By John Moore, Museum Independent Security Union

BOSTON--Security guards at Boston's Museum of Fine Arts, members of the Museum Independent Security Union, have been working without a contract since March 18.

Guards are paid between $11 and $13 an hour, and we have seen a 20 percent reduction in full-time jobs. The Museum has embarked on a $525 million building-expansion campaign, and yet what they have out on the negotiating table now is a net loss in wages in one of the most expensive cities in the country.

A part of this equation is that they are taking away time-and-a-half pay after eight hours. Currently, three hours and 36 minutes of overtime are a part of our regular 40-hour workweek. In order to make our 40 hours a week, we are expected to work from 9:30 a.m. until 10:15 p.m. on Wednesdays. Thus, the 2 percent raise that they are offering us is a net loss.

They want to take protective language concerning our pension plan out of our contract. They also want to take away the 320 hours of accrued sick leave buyback that we now can take with us when we resign or retire.

They are continuing the slaughter of making full-timers part-time, and they have cut 21 full-time positions from the galleries in the last decade. Currently, they pay the employees who opt out of the museum's health plan $500 a year. They are also taking that away.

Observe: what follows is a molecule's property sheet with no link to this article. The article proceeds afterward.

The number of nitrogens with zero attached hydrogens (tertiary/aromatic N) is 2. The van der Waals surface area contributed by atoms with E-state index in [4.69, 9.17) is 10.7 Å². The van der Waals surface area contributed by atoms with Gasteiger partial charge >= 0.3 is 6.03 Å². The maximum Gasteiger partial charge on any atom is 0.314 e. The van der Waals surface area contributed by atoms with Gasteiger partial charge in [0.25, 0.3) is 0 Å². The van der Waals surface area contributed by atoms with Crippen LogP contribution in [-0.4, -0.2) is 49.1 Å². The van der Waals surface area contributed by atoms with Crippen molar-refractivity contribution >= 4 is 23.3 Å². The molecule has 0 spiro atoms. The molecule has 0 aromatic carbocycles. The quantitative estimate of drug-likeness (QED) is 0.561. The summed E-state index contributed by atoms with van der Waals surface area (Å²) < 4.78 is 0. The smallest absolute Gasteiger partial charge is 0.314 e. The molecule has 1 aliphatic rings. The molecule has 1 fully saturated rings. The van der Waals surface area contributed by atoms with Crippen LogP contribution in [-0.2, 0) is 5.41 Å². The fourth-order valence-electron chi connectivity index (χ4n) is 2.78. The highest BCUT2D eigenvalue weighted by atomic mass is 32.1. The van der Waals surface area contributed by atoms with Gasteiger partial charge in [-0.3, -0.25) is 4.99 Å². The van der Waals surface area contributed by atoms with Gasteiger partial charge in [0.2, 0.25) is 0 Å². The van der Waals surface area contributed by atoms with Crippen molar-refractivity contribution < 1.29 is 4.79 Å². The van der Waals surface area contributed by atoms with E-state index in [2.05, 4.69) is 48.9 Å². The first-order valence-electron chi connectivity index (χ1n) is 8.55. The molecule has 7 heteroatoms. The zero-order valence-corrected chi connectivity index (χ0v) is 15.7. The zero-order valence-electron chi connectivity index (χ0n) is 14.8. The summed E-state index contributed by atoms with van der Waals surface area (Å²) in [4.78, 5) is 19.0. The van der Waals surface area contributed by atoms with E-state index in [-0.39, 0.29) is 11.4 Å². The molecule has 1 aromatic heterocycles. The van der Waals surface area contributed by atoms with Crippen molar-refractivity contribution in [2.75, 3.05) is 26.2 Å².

We are asking everyone to e-mail or call the director of the Museum of Fine Arts of Boston, and demand that they work out a fair contract for the guards in our union.

Protest the poor treatment of the Museum Independent Security Union by calling 617-369-3200 or e-mailing [email protected].

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Swedish Medical Center
By Kate Johnson

SEATTLE--Workers at Swedish Medical Center, members of SEIU 1199NW, held informational pickets and rallies on August 16 to build solidarity for their bitter contract fight with management. About 200 workers, union members and labor activists turned out for the rally and march around the medical center in the First Hill neighborhood, the hospital's biggest center.